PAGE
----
• Uh, er, ahem (fluffing up to full Bloviation Mode)… eh. Yes. We do agree, having seen firsthand how humans will fight for diminishing resources – especially parking spaces. That knowledge fuels our love for and time spent on Land Less Travelled.

  6. I’m not sure of the exact reason, perhaps it’s the fact that people here or most of them anyway are getting bigger salaries and feel more entitled to the road and to behave the way they wish while on it. My kids laugh at me when I complain about this and other stuff and they tell me I’m getting older. I tell them they’re getting their own dinner. That usually is enough to give me the win.

  7. Like too many rats in a box……they begin to attack and kill each other in the panic-filled need to jockey for space and the hope of a scrap of food that may or may not be forth-coming……and if no food is offered/found, then they begin to consume those they killed. Perhaps Soylent Green is just around the corner….perhaps a new venue on Lafayette’s touted Restaurant Row…..something to ponder…..

  8. Simple. Humans are not patient animals. At the end of the day, we are still animals. Animals need their space so when it’s too crowded, one will act out of frustration.

    It’s definitely a rats race in the bay area. If I didn’t have all my family here, I would’ve moved after college. Ever been to places like Hawaii or less dense areas? People are never in a rush and seem to be less stressed.

    Apparently, the bay area is just a battle ground. Maybe not physically but definitely mentally.

    I’ve learned to be patient and plan ahead. Like another person already said, you really can’t get anywhere fast because you’ll eventually get stuck (I guess this applies to life too… We all eventually die).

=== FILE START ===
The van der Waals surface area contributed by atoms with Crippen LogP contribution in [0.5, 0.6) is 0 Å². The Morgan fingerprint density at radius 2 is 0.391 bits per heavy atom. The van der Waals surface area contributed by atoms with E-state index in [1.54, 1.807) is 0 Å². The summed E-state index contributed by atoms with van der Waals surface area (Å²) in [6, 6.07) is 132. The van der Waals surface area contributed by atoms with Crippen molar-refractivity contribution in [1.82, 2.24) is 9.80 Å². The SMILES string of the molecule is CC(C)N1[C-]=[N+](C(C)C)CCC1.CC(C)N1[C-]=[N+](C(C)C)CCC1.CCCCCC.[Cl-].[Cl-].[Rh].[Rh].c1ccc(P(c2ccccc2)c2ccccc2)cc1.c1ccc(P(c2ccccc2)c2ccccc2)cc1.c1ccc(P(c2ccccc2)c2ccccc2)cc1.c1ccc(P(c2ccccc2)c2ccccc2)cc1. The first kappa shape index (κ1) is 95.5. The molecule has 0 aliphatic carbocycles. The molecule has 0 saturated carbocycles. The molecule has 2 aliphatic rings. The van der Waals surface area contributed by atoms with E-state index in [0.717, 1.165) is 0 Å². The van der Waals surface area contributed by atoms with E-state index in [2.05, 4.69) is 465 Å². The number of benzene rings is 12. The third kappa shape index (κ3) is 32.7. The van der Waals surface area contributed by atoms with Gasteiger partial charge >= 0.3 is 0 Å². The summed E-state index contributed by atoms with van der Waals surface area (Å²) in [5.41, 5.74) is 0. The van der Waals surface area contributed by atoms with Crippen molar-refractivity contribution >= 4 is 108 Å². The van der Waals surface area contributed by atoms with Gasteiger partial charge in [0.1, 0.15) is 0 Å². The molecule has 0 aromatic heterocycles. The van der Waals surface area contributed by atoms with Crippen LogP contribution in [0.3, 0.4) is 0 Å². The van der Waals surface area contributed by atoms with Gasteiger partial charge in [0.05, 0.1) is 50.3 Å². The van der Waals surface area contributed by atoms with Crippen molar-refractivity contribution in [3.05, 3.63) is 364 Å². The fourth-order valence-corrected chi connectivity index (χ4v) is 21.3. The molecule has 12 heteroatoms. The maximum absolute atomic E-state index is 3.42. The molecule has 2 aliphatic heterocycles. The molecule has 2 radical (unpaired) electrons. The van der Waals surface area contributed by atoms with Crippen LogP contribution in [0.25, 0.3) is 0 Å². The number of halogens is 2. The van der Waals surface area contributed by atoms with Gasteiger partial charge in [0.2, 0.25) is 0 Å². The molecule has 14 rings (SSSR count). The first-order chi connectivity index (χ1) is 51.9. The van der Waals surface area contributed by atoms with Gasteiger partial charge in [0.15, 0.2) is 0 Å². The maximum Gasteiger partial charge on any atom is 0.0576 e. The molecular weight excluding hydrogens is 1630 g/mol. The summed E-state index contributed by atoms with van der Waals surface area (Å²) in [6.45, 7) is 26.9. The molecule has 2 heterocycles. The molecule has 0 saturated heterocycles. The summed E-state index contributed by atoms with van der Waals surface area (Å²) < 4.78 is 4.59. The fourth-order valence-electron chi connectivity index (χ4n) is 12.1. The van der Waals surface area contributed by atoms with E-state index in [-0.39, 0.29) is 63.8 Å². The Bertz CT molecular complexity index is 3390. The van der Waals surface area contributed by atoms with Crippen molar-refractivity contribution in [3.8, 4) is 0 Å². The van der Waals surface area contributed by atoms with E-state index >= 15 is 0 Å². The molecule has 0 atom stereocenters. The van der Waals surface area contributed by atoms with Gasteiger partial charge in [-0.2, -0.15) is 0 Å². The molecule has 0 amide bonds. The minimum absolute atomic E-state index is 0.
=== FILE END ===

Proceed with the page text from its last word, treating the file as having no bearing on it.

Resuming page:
• This caught our eye, James, because we lived in Hawaii during the 70s and returned to find it MUCH different than we remembered, perhaps due in part to our rapid aging process everyone around here hastens to remind us of. On another point: If the fam was not settled here, where would you go?

  9. Working from home now. MUCH better!!!! That commute was really a pain — I don’t know how people do it.

  10. I telecommute and life has been much better because of it. I don’t understand why we set ourselves up to all get on the road at the same time and tell everyone you have to be at a specific location by a certain time. I mean people are going to do dumb things. How often have you heard “I didn’t want to be late for work.” Tell everyone they can stay in place, video conference if necessary, and keep their car off the road. I know it SOUNDS simple but pretty soon the decision is going to be made for us.

  11. I have been commuting for ten years and I have seen people throw water bottles, beer bottles, coke cans and a wrench from car to car during my drive. I also saw a guy on a motorcycle rip a side view mirror off a car on 680. Looking forward to retirement.

  12. Had a man who was in his seventies at least make a bee line across the safeway parking lot nearly run down a family and cut in front of me just as I was pulling into a spot probably just so he could say he did it! Crazies thing I ever saw. The family yelled at him but he ignored them — or couldn’t hear them.